Amazon CEO says company is going all-in on generative AI, thinks it could be as big as the cloud and internet


What just happened? Amazon boss Andy Jassy has joined the list of CEOs who are so excited about generative AI (and the money it will save their companies) that they can’t contain their glee. Jassy believes that genAI will be the biggest technological revolution since the cloud, and maybe even the internet itself.

In his annual letter to shareholders, Jassy wrote that “Generative AI may be the largest technology transformation since the cloud – which itself, is still in the early stages – and perhaps since the internet.”

“Unlike the mass modernization of on-premises infrastructure to the cloud, where there’s work required to migrate, this [Generative] AI revolution will be built from the start on top of the cloud. The amount of societal and business benefit from the solutions that will be possible will astound us all,” he added.

Jassy mentions AI and GenAI more than 30 times in his letter, emphasizing that he sees the tech as foundational building blocks for improving the Amazon customer experience and boosting the company’s business.

Amazon’s AI push will be a three-layered effort consisting of building foundational models, leveraging and customizing existing ones, and utilizing AI applications, including a more intelligent Alexa.

Jassy notes that virtually all leading generative AI foundation models have been trained on Nvidia chips. He adds that while Amazon continues to offer the broadest collection of Nvidia instances of any provider, supply has been scarce and cost remains an issue as customers scale their models and applications. As such, Amazon has built its own custom AI training chips, Trainium and Inferentia, as alternatives to Nvidia’s hardware for training and deploying foundation models.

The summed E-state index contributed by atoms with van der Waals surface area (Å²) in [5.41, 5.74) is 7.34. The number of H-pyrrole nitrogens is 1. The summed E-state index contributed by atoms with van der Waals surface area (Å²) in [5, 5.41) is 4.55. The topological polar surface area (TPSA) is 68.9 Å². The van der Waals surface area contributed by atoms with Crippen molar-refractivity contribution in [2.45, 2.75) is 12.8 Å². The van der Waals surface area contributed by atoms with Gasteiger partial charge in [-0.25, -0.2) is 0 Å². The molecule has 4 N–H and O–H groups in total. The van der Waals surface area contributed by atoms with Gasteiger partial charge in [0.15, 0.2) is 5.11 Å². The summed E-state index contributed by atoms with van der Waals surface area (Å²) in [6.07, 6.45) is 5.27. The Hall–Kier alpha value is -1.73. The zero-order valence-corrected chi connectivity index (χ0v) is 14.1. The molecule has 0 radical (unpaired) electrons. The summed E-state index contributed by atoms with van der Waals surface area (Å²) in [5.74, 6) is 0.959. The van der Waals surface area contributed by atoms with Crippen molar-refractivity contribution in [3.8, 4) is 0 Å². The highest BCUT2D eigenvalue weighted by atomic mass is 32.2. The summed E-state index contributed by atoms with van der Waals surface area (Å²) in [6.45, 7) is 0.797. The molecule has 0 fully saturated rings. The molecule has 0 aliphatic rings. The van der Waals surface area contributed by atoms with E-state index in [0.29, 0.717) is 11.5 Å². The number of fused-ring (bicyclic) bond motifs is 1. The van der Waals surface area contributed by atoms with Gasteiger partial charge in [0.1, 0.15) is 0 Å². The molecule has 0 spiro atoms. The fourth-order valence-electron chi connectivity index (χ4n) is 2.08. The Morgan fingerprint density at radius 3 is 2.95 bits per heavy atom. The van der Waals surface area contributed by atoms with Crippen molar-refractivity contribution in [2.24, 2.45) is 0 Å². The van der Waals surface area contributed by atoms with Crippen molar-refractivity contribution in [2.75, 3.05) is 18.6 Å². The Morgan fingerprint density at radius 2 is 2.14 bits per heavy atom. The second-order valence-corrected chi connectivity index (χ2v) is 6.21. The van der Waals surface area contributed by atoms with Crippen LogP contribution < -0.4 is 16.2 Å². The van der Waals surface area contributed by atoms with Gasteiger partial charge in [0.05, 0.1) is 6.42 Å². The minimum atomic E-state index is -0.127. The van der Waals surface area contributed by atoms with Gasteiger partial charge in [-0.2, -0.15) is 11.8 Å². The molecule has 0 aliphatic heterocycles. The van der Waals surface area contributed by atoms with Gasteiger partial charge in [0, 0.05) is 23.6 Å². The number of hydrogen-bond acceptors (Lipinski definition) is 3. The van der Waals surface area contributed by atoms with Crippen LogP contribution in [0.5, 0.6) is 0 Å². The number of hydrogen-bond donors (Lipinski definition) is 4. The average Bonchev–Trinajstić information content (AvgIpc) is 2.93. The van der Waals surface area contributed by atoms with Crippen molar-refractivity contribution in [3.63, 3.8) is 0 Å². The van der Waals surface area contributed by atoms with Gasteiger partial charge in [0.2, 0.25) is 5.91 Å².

AI company Anthropic announced last fall that it plans to build, train, and deploy its future FMs using Trainium and Inferentia, joining other customers who use Amazon’s home-grown silicon, including Airbnb, Hugging Face, and Snap.

The Amazon CEO also warned not to underestimate the importance of security when it comes to GenAI, especially as these models contain sensitive data. It’s partly why several companies ban or restrict their use for official work purposes.

Leaning into generative AI means job cuts – a recent survey showed that 41% of executives expect the technology will shrink workforce sizes. Amazon laid off around 27,000 workers last year and has been cutting numbers in 2024. Jassy said in his letter that the company isn’t done with lowering costs and it has found areas where it can reduce them even further, which certainly sounds like more cuts are coming. Amazon’s restrictions on corporate employees working from home have also been causing discontent.


Source link

Google enhances Workspace with Gemini Pro 1.5 and new Vids application

Microsoft could soon sneak Start menu ads into Windows 11